This prompt was chosen as my last homework assignment for this five-week creative writing workshop (damn, it went by fast). I don't generally write "essay-type" pieces for class but thought this one might be worth sharing. Enjoy!
So, looking at these prompts, the obvious first choice for me was “The Mistake”. Lord knows, I've made many. TONS. But, that isn't where I'm going today. First of all, mistakes can often be considered “happy accidents” in the long run. If everything in my life hadn't happened exactly the way it did, where would I be right now? Better off in some ways? Wealthy, living in my own home, a mother? Perhaps. But would those things, deemed “successes” by who the fuck knows, really be what is best for me? I try, more each day, to live in gratitude. Gratitude for what I have and gratitude for who I am. I am relatively healthy. My limbs all function properly, as do my senses. My heart is big and it is whole and it is filled with love for others and the love they so freely give to me, even when I feel unworthy of it. I have a wonderful husband and mother, two amazing pussycats, countless friends who are truly here for me in times of struggle as well as triumph. I may not have all the material things I wish for. I certainly don't have the peace of mind I strive for every day. But, overall, things could be FAR worse and sometimes, that just has to be enough. So no more reliving so-called “mistakes”. It is harmful and ultimately, pointless. What's done is done and all I or anyone else can do is move forward from here with a clear head, open eyes and a loving heart. One day at a time does not just apply to alcoholics, it applies to all in recovery from whatever one's particular struggle may be. Mine happens to be depression. What's yours? Think about it. Embrace the mantra. You don't have to be all things to all people at all times. You only have to be the best possible version of yourself as often as you can. Sounds a little less daunting now, doesn't it?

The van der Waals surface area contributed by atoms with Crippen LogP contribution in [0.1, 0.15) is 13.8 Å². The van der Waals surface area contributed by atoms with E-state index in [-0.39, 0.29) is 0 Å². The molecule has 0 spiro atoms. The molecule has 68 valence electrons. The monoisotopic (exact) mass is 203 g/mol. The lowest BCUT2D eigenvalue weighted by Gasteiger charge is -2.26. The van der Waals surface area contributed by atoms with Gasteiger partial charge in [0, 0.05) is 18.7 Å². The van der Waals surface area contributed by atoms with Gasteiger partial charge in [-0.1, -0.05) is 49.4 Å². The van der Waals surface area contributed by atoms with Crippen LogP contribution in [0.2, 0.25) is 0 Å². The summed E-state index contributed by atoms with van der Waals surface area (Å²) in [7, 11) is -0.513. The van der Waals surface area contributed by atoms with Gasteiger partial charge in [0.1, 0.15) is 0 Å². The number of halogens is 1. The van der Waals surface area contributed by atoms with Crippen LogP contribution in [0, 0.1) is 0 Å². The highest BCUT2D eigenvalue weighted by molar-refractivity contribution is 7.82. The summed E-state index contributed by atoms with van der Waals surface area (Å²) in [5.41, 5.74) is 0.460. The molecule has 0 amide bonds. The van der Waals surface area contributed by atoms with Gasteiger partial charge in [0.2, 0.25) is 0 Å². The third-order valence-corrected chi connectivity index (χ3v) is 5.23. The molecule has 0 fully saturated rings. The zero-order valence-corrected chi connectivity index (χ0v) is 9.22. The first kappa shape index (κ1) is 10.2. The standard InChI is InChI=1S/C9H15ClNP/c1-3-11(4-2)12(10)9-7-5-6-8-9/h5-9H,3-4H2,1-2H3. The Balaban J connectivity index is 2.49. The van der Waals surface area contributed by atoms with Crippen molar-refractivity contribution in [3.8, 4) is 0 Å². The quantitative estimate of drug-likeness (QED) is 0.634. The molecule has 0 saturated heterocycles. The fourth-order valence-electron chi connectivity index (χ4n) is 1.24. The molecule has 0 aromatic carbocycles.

This essay wasn't meant to be about imparting lessons. Hell, who am I to give anyone advice? You know what, I am me. I am just as worthy of advice-giving as anyone else. And ultimately, as always, I'm writing this mostly to myself. I don't even like the word “mistake”. I'm going to do my best to strike it from my vocabulary. Blaming others and especially blaming oneself really doesn't get one anywhere. Life is entirely too short. So that's it, no more mistakes. Happy accidents. My perspective is constantly changing but the moral of this story is that I no longer wish to live in a world of finger-pointing and blame. Love is where it's at. Love for others and love for myself. And trust me, that has made all the difference.